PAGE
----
Fun Lowland Copperhead Facts For Kids | Kidadl


Fun Lowland Copperhead Facts For Kids

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Copperheads have managed to survive in some of Australia's coldest, wettest areas when most other snakes would perish. At least one species appears to have benefited from European settlement, with the change of woodland to open agricultural land providing a more ideal habitat for this moisture-loving snake. The lowland copperhead (Austrelaps superbus) is a poisonous snake of the Elapidae family. It is found throughout southeastern Australia, including Tasmania. It is known as the copperhead, however, it is not closely related to the American copperhead, Agkistrodon contortrix. The common name is derived from the copper head coloring, which is not always present. It is frequently confused with other not closely related red-bellied black snakes. If provoked, the lowland copperhead is a deadly snake with neurotoxic venom that may kill an adult human if proper first aid is not administered quickly. They have been documented from southwest Tasmania, where they are usually found in drier areas of the state. Their distribution in the Australian mainland in the extreme south-eastern corner of South Australia and throughout much of southern Victoria.

If you're interested in snakes, check out anaconda snake facts and scarlet snake facts.

Fun Lowland Copperhead Facts For Kids

What do they prey on?

Mice, lizards, frogs, birds, other snakes

What do they eat?


Average litter size?


How much do they weigh?

0.2-0.7 lb (90.7-317.5 g)

How long are they?

3-5 ft (1-1.5 m)

How tall are they?


What do they look like?

Copper, tan

Skin Type


What were their main threats?

Humans, Habitat Destruction

What is their conservation status?

Least Concern

Where you'll find them?

Near Water Bodies











Lowland Copperhead Interesting Facts

What type of animal is a lowland copperhead?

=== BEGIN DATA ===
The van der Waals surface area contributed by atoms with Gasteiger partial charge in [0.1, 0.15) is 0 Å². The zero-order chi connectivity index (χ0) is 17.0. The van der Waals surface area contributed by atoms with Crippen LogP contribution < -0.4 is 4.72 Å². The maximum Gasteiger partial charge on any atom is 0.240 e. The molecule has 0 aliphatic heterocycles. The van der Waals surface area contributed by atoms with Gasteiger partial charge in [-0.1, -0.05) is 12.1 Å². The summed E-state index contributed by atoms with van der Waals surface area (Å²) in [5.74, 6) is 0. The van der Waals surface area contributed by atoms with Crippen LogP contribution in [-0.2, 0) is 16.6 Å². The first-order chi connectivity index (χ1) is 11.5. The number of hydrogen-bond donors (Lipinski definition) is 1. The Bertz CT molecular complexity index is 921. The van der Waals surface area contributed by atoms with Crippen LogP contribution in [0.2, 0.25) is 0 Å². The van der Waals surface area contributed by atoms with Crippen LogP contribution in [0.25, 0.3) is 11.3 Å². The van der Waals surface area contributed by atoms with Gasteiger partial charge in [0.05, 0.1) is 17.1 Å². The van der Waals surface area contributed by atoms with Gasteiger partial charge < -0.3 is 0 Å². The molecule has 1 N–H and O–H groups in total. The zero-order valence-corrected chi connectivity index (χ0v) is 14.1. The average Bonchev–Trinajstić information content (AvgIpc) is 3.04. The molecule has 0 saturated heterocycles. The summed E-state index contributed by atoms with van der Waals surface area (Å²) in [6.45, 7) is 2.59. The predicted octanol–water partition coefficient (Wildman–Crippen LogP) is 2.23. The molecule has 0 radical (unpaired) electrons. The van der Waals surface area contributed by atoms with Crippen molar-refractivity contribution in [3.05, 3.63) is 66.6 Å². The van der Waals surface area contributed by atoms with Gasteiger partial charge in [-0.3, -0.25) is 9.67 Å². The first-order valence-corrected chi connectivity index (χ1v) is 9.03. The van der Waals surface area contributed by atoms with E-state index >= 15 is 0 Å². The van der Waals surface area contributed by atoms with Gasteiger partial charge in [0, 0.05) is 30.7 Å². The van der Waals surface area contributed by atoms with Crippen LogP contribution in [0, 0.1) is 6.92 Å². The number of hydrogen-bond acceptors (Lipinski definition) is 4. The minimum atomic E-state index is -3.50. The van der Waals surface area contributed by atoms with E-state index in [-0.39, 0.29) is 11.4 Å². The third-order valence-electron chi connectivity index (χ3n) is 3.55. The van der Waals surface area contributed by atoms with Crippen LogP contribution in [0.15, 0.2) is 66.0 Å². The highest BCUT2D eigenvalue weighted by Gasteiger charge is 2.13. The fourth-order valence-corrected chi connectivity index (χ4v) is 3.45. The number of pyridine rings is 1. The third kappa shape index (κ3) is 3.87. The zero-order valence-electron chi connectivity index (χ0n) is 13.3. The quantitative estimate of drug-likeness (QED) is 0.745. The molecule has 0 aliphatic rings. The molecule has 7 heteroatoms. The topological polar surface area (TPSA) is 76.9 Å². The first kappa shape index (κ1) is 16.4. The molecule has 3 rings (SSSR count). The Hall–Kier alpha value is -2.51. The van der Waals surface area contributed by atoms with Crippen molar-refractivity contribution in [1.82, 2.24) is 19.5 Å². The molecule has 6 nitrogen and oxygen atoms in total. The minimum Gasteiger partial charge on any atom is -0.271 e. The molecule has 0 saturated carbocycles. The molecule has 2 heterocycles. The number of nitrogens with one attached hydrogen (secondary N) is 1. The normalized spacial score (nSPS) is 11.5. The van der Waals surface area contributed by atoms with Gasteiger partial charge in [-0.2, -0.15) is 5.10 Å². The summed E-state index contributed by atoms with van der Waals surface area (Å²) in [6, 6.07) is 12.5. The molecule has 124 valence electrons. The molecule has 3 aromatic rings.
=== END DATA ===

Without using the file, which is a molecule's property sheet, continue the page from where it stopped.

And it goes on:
It is a dangerous snake that may eat small mammals and other smaller snakes. These snakes can be very dangerous and their venom can kill.

What class of animal does a lowland copperhead belong to?

It is a reptile, belonging to class Reptilia, found near water bodies. The American copperhead, which is a completely distinct species of snake, is not closely related to the lowland copperhead.

How many lowland copperheads are there in the world?

It is a widespread species and is most common in the southeastern area of mainland Australia. Its exact number is not known.

Where does a lowland copperhead live?

Its distribution and habitat may be found in grassland, heathland, woods, and open scrub. This dangerous snake can survive in highly disturbed habitats, including ones that have been cultivated for more than a century. Lowlands copperhead has been documented from southwest Tasmania, where they are usually found in drier areas of the state. In the extreme southeastern corner of South Australia and into much of southern Victoria. It is the continent's sole snake to be found above the snowline.

What is a lowland copperhead's habitat?

Australian lowland copperhead habitat includes wet environments such as streams or swamps. They may have distribution and habitat across southern Victoria, New South Wales, and coastal Taipan, with a predilection for areas near water, including ponds, dams, canals, drainage ditches, and roadsides. Lowland copperhead adaptations have evolved them to live in a frigid habitat. These snakes can be active at temperatures too cold for other snakes. You may also find lowland copperhead snakes in Georgia.